2. Can society’s loss from this market failure be quantified (≈10 words)? If so, calculate it as precisely as possible and indicate it in your illustration. (Hint: think about deadweight loss)
  3. How could taxation be used to overcome this market failure? (≈25 words)
  4. What are the shortcomings of this solution? (≈25 words)
  5. What alternative policies might be worth considering? (≈30 words)


Mount Everest is crowded during climbing season. Every year more groups seek to summit the world’s highest mountain. The crowding increases the danger for all and diminishes the experience. The government of Nepal decides that it has issued too many climbing permits in the past, and is considering several schemes for reducing by half the number of permits (or climbers). Here are the three schemes it is considering:

  • A. Issue non-transferable permits to the firms that organize Everest expeditions equal (in each case) to half the number of climbers that were their customers last year
  • B. Same as A, but allow the firms to transfer (sell) the permits they are allocated by the government to other firms
  • C. Auction off the same total number of permits in A and B to the highest bidders

Answer these questions:

  1. Without any regulation, why would we expect too many climbers on the mountain? What kind of market failure is this? (≈20 words)

  2. For each of the schemes, describe (1) what you expect the consequences would be on overcrowding, and (2) what the efficiency and distributional consequences might be (i.e. discuss Pareto efficiency and fairness, thinking about procedural, substantive, and Rawlsian fairness). (≈60 words)

  3. In what sense is B a better scheme than A? (≈20 words)

  4. Compare B and C. What difference would there be in the price of a permit? What difference would there be in the final distribution of permits among professional guides? (≈30 words)

  5. Propose two policy alternatives the Nepalese government could use instead of these permit schemes. Under what conditions would they work better or worse? (≈60 words)


In two-car automobile accidents, passengers in the larger vehicle are significantly more likely to survive than passengers in the smaller vehicle. Some politicians and lobbyists have argued that this provides a rationale for encouraging the sale of larger vehicles and discouraging legislation that would induce automobile manufacturers to make smaller cars. Evaluate this argument using the concept of externalities. Are these politicians and lobbyists right? Answer in ≈40 words.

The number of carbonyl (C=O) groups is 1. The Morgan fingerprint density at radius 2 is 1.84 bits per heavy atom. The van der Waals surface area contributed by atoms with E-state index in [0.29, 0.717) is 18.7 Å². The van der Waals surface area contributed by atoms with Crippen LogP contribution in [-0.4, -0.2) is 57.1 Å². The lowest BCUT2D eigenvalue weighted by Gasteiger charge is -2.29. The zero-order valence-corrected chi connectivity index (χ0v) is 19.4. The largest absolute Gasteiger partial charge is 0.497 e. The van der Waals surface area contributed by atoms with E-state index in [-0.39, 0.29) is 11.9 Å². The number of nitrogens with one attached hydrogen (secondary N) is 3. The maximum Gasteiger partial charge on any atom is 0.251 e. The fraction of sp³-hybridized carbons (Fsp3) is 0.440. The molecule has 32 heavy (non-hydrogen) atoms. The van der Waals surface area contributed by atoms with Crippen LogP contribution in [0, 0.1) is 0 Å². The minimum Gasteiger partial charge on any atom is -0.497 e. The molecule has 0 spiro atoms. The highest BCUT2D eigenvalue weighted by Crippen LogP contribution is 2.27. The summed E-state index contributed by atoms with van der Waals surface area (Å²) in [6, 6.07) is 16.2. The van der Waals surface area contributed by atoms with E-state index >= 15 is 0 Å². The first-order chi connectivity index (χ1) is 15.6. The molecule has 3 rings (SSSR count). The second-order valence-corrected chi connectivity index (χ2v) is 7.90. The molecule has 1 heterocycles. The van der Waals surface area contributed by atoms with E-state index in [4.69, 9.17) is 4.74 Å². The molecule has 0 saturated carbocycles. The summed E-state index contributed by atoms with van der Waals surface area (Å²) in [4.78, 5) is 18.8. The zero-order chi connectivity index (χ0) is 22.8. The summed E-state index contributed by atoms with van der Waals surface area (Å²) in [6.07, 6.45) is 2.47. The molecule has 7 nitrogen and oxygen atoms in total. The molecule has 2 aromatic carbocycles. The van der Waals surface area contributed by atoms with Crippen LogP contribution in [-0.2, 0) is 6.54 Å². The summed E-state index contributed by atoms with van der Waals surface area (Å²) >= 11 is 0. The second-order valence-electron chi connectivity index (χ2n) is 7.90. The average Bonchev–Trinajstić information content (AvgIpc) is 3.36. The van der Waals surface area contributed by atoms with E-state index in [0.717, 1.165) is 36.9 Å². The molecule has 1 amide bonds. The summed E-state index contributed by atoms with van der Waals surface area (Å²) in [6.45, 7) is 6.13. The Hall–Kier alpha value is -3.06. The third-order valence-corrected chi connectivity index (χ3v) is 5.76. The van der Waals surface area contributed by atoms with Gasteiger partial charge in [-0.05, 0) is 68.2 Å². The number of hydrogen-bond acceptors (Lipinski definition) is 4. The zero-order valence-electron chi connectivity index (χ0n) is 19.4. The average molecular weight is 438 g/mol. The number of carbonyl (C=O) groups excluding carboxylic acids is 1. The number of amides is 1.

Suppose that the negative externalities associated with hog farming (including water pollution and airborne odors) are $5 per hog given current techniques.

  1. Explain why “too many” hogs will be produced (≈20 words). In your answer use terms like “private cost” and “social cost.” Draw a diagram of the hog market that illustrates your answer. There are no actual equations here, so you can draw the lines however you want (it’ll be easiest if you just have lines that go diagonally up (supply) and diagonally down (demand))
  2. One proposal for solving this problem is to impose a tax of $5. Explain the effect of such a tax and illustrate it on your diagram (≈20 words).
  3. What are the shortcomings of this solution? (≈20 words)
  4. What alternative policies might be worth considering? (≈30 words)


Fafchamps, Marcel, and Bart Minten. “Relationships and Traders in Madagascar.” Journal of Development Studies 35, no. 6 (August 1999): 1–35.
Ostrom, Elinor. Governing the Commons: The Evolution of Institutions for Collective Action. Cambridge: Cambridge University Press, 1990.


  1. Marcel Fafchamps and Bart Minten, “Relationships and Traders in Madagascar,” Journal of Development Studies 35, no. 6 (August 1999): 1–35,↩︎

  2. Elinor Ostrom, Governing the Commons: The Evolution of Institutions for Collective Action (Cambridge: Cambridge University Press, 1990).↩︎